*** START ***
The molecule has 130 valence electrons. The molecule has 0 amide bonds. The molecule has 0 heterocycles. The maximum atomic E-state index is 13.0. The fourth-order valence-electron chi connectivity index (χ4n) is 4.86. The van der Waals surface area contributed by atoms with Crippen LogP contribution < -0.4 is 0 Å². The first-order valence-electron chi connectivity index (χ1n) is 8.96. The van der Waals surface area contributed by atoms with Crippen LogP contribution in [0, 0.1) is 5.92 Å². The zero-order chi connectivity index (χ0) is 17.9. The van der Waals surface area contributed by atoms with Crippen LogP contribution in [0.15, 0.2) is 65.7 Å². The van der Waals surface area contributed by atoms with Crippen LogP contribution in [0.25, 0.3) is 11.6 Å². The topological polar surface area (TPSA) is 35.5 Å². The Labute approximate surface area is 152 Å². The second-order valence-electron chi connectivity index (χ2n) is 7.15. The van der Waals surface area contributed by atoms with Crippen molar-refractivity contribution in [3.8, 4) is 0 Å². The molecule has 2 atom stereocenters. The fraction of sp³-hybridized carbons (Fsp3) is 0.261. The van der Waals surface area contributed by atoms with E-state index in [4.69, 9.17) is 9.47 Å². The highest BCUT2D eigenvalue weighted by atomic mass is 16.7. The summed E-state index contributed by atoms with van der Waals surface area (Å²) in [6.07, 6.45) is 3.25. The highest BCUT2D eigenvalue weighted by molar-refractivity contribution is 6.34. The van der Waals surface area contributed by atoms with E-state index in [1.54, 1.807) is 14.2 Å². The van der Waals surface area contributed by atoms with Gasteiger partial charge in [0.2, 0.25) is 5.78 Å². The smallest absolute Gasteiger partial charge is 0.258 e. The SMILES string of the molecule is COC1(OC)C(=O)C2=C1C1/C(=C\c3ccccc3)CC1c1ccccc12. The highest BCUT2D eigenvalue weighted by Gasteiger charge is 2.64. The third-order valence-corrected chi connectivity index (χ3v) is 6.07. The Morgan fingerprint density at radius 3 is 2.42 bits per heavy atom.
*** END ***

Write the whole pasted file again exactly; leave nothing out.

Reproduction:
The molecule has 130 valence electrons. The molecule has 0 amide bonds. The molecule has 0 heterocycles. The maximum atomic E-state index is 13.0. The fourth-order valence-electron chi connectivity index (χ4n) is 4.86. The van der Waals surface area contributed by atoms with Crippen LogP contribution < -0.4 is 0 Å². The first-order valence-electron chi connectivity index (χ1n) is 8.96. The van der Waals surface area contributed by atoms with Crippen LogP contribution in [0, 0.1) is 5.92 Å². The zero-order chi connectivity index (χ0) is 17.9. The van der Waals surface area contributed by atoms with Crippen LogP contribution in [0.15, 0.2) is 65.7 Å². The van der Waals surface area contributed by atoms with Crippen LogP contribution in [0.25, 0.3) is 11.6 Å². The topological polar surface area (TPSA) is 35.5 Å². The Labute approximate surface area is 152 Å². The second-order valence-electron chi connectivity index (χ2n) is 7.15. The van der Waals surface area contributed by atoms with Crippen molar-refractivity contribution in [3.8, 4) is 0 Å². The molecule has 2 atom stereocenters. The fraction of sp³-hybridized carbons (Fsp3) is 0.261. The van der Waals surface area contributed by atoms with E-state index in [4.69, 9.17) is 9.47 Å². The highest BCUT2D eigenvalue weighted by atomic mass is 16.7. The summed E-state index contributed by atoms with van der Waals surface area (Å²) in [6.07, 6.45) is 3.25. The highest BCUT2D eigenvalue weighted by molar-refractivity contribution is 6.34. The van der Waals surface area contributed by atoms with E-state index in [1.54, 1.807) is 14.2 Å². The van der Waals surface area contributed by atoms with Gasteiger partial charge in [0.2, 0.25) is 5.78 Å². The smallest absolute Gasteiger partial charge is 0.258 e. The SMILES string of the molecule is COC1(OC)C(=O)C2=C1C1/C(=C\c3ccccc3)CC1c1ccccc12. The highest BCUT2D eigenvalue weighted by Gasteiger charge is 2.64. The third-order valence-corrected chi connectivity index (χ3v) is 6.07. The Morgan fingerprint density at radius 3 is 2.42 bits per heavy atom.